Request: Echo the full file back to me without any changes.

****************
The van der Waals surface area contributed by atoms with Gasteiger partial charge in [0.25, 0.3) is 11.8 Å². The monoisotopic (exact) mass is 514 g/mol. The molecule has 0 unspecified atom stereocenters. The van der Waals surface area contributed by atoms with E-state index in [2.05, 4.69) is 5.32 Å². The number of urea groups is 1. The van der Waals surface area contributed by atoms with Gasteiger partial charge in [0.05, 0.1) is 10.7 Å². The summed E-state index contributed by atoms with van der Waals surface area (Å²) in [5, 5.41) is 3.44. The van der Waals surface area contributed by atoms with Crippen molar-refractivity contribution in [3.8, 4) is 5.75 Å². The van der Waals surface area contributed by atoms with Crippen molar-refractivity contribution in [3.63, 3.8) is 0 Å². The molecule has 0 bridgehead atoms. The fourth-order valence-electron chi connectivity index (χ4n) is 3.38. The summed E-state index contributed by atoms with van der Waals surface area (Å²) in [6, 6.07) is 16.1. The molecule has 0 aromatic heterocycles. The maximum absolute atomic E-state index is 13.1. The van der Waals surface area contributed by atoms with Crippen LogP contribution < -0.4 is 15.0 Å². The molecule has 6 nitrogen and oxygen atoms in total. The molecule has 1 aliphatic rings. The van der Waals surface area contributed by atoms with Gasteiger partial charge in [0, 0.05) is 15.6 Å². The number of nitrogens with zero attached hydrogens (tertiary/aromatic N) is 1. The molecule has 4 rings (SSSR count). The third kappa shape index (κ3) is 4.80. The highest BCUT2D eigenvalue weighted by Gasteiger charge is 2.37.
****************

The van der Waals surface area contributed by atoms with Gasteiger partial charge in [0.25, 0.3) is 11.8 Å². The monoisotopic (exact) mass is 514 g/mol. The molecule has 0 unspecified atom stereocenters. The van der Waals surface area contributed by atoms with E-state index in [2.05, 4.69) is 5.32 Å². The number of urea groups is 1. The van der Waals surface area contributed by atoms with Gasteiger partial charge in [0.05, 0.1) is 10.7 Å². The summed E-state index contributed by atoms with van der Waals surface area (Å²) in [5, 5.41) is 3.44. The van der Waals surface area contributed by atoms with Crippen molar-refractivity contribution in [3.8, 4) is 5.75 Å². The van der Waals surface area contributed by atoms with Crippen molar-refractivity contribution in [3.63, 3.8) is 0 Å². The molecule has 0 bridgehead atoms. The fourth-order valence-electron chi connectivity index (χ4n) is 3.38. The summed E-state index contributed by atoms with van der Waals surface area (Å²) in [6, 6.07) is 16.1. The molecule has 0 aromatic heterocycles. The maximum absolute atomic E-state index is 13.1. The van der Waals surface area contributed by atoms with Crippen LogP contribution < -0.4 is 15.0 Å². The molecule has 6 nitrogen and oxygen atoms in total. The molecule has 1 aliphatic rings. The van der Waals surface area contributed by atoms with Gasteiger partial charge in [0, 0.05) is 15.6 Å². The number of nitrogens with zero attached hydrogens (tertiary/aromatic N) is 1. The molecule has 4 rings (SSSR count). The third kappa shape index (κ3) is 4.80. The highest BCUT2D eigenvalue weighted by Gasteiger charge is 2.37.